Individuals who ate dark chocolate appeared less likely to exhibit clinically relevant depressive symptoms, according to findings recently published in Depression & Anxiety. Depression is a serious, common, and recurring disorder that currently affects more than 300 million people worldwide (World Health Organization).

It is the leading cause of disability and the fourth leading cause of global disease burden. Two main treatment options for depression have been shown to be effective in reducing symptoms: antidepressant medications and short‐term psychotherapies; such as cognitive‐behavioral therapy, interpersonal psychotherapy, or problem‐solving therapy.

The potential to control depressive symptoms via lifestyle changes may provide an attractive option to patients for whom conventional treatments; are not an effective option and individuals with subclinical depressive symptoms; who are not eligible for formal treatment. Benefits of physical activity are well documented.

Effects of chocolate

A 2013 systematic review of experimental research on the effects of chocolate; or its components on mood identified eight small studies (n ≤ 113); of which five reported either an improvement in mood state or attenuation of negative mood. “Previous studies have not adequately controlled for variables that may potentially confound the association; such as socioeconomic status. Moreover, previous studies have not examined the association with depression according to the type of chocolate consumed,” Sarah E. Jackson said.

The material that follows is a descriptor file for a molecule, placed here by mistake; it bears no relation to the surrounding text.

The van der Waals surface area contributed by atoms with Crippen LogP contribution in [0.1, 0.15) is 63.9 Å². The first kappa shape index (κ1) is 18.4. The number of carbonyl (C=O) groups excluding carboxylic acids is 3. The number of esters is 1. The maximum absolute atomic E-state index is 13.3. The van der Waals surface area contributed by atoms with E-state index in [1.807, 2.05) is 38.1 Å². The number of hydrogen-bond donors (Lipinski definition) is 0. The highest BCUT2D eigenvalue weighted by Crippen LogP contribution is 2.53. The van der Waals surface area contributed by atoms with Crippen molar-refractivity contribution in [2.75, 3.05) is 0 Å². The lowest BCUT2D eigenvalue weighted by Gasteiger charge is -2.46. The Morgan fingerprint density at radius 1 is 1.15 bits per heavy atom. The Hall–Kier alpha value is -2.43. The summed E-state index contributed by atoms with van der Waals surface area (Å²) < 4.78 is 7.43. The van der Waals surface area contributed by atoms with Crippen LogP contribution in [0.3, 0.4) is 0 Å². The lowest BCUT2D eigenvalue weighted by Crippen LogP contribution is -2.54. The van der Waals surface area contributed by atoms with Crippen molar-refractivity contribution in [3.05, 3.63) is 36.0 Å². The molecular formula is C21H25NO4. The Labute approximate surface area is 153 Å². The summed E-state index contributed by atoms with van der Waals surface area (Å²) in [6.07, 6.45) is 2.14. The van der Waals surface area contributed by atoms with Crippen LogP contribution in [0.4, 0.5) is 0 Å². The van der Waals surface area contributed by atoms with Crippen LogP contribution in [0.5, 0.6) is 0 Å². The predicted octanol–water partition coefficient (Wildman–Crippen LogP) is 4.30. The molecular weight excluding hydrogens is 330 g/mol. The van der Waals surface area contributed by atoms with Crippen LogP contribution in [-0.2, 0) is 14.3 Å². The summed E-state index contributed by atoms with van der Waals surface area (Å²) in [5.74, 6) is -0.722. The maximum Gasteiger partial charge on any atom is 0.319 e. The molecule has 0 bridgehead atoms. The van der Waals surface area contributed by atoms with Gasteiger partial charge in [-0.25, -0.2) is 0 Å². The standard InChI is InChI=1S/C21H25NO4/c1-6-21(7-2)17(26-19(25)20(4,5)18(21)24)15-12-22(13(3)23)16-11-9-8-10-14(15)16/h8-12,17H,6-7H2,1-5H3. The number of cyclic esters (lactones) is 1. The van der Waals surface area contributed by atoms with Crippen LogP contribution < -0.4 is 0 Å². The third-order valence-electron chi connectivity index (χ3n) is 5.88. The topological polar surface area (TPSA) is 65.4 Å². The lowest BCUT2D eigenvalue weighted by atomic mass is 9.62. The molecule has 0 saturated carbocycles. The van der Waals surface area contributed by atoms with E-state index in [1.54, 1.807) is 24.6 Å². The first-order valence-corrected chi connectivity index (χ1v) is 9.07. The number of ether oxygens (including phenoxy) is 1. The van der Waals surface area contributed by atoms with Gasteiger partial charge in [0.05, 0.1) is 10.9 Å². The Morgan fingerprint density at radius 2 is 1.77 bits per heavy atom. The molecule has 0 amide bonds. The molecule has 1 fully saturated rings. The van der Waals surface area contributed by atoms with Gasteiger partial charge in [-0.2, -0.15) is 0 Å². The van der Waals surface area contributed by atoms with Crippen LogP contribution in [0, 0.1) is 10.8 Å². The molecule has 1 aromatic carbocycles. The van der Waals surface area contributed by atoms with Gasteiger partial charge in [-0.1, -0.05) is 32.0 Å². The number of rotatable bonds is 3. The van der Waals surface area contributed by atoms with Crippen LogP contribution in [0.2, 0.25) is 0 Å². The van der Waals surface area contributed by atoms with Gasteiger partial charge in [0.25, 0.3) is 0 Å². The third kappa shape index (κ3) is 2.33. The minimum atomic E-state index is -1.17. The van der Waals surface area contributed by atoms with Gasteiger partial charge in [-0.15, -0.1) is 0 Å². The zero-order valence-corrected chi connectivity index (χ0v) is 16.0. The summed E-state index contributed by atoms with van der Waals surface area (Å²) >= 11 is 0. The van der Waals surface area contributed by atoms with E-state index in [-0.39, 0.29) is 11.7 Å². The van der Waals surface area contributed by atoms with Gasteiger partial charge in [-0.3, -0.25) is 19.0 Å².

However, they reviewed National Health and Nutrition Examination Survey between 2007 to 2008; and 2013 to 2014 and Public Health Questionnaire-9 scores from 13,626 adults 20 years of age and older to fill in this research gap. Individuals who ate dark chocolate appeared less likely to exhibit clinically relevant depressive symptoms; according to findings recently published in Depression & Anxiety.

Lower odds of depressive symptoms

Jackson and colleagues found that 11.1% of those that studied reported eating any type of chocolate and that 1.4% reported consuming dark chocolate. Significantly lower odds of clinically relevant depressive symptoms (OR = 0.3; 95% CI, 0.21-0.72) were observed among those who reported eating dark chocolate vs. those who reported.

In addition, analysis showed that after adjusting for dark chocolate consumption, those who reported eating the most chocolate between 104 g and 454 g a day had 57% lower odds of depressive symptoms than those who reported no chocolate consumption (OR = 0.43; 95% CI, 0.19-0.96). “The present results are in line with the majority of experimental studies, which have shown benefits of chocolate consumption for mood, at least in the short-term.

However, they are inconsistent with previous surveys that have found positive associations between chocolate consumption and depressive symptoms. The discrepant results may be attributable to the adjustment in the present analyses for a wide range of covariates accounting for potential confounding,” Jackson and colleagues wrote. They suggested that future studies should attempt to “clarify the direction of causation.”